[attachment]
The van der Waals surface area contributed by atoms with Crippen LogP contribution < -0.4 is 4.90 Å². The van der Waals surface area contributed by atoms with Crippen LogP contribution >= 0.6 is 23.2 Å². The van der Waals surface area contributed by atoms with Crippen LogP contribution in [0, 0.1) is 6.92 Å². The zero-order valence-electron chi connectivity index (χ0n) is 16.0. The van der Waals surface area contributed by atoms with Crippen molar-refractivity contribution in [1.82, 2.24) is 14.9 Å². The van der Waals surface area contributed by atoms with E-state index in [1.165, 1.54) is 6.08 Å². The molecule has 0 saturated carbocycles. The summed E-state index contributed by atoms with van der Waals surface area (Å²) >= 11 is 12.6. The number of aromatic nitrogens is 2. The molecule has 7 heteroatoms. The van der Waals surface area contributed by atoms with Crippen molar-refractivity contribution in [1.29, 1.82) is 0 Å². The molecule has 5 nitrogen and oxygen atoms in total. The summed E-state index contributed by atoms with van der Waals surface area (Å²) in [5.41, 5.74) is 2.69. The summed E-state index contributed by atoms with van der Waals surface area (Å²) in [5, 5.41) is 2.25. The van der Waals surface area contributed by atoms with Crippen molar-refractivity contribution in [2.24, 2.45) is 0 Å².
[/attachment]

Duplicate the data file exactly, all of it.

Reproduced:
The van der Waals surface area contributed by atoms with Crippen LogP contribution < -0.4 is 4.90 Å². The van der Waals surface area contributed by atoms with Crippen LogP contribution >= 0.6 is 23.2 Å². The van der Waals surface area contributed by atoms with Crippen LogP contribution in [0, 0.1) is 6.92 Å². The zero-order valence-electron chi connectivity index (χ0n) is 16.0. The van der Waals surface area contributed by atoms with Crippen molar-refractivity contribution in [1.82, 2.24) is 14.9 Å². The van der Waals surface area contributed by atoms with E-state index in [1.165, 1.54) is 6.08 Å². The molecule has 0 saturated carbocycles. The summed E-state index contributed by atoms with van der Waals surface area (Å²) >= 11 is 12.6. The number of aromatic nitrogens is 2. The molecule has 7 heteroatoms. The van der Waals surface area contributed by atoms with Crippen molar-refractivity contribution in [1.29, 1.82) is 0 Å². The molecule has 5 nitrogen and oxygen atoms in total. The summed E-state index contributed by atoms with van der Waals surface area (Å²) in [5.41, 5.74) is 2.69. The summed E-state index contributed by atoms with van der Waals surface area (Å²) in [5, 5.41) is 2.25. The van der Waals surface area contributed by atoms with Crippen molar-refractivity contribution in [2.24, 2.45) is 0 Å².